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Trans R Soc Trop Med Hyg. 1982;76(2):253-8.

Riboflavin status in infants born in rural Gambia, and the effect of a weaning food supplement.


Riboflavin status was measured in infants between birth and two years of age, by the erythrocyte glutathione reductase (NAD(P)H2: glutathione oxidoreductase, EC test on finger-prick blood samples. The infants were living in three rural Gambian villages: Keneba, Manduar and Kanton Kundar; those in Keneba were receiving a weaning food supplement between three and 12 months, which provided 0.15 to 0.20 mg riboflavin per day, in addition to their normal intake from breast milk and locally available weaning foods, which provided 0.13 to 0.21 mg/day over the same age range. On the basis of currently accepted criteria of biochemical normality, the unsupplemented infants were born deficient and, in the absence of a supplement, remained so throughout their first two years of life, with only a minor, short-lived improvement during the first few months. In the supplemented group, however, riboflavin status fell within normal limits for the duration of the supplement, but rapidly deteriorated again once the supplement was withdrawn. It is concluded that infants born to deficient mothers are usually deficient at birth, and remain so throughout suckling and weaning on to locally available foods. The daily requirement, to achieve satisfactory biochemical status, is thus greater than 0.13 to 0.21 mg/day, and probably approaches 0.4 mg/day, for most individuals up to the age of one year.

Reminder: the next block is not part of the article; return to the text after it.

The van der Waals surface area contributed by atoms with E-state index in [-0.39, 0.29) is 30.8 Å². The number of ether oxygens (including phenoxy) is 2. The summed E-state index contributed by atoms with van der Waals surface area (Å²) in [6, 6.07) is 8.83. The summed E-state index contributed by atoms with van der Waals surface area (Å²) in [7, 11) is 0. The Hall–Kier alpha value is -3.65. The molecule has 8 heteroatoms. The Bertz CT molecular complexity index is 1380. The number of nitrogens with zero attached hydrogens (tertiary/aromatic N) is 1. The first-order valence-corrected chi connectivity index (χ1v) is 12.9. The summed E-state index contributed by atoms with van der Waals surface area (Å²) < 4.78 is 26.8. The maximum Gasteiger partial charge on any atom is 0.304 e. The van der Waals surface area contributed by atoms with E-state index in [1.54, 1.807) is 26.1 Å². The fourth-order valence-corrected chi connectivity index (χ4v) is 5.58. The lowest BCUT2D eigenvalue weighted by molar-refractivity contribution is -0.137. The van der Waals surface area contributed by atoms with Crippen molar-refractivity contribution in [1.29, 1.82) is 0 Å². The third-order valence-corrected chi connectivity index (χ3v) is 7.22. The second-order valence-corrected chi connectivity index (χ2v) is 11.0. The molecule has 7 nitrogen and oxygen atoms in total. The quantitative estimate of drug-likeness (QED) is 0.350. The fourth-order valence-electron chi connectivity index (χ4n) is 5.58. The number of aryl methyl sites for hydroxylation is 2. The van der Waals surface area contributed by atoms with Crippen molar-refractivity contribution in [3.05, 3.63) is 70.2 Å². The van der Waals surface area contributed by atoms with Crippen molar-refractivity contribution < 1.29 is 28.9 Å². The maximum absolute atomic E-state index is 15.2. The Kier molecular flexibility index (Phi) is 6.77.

[Indexed for MEDLINE]

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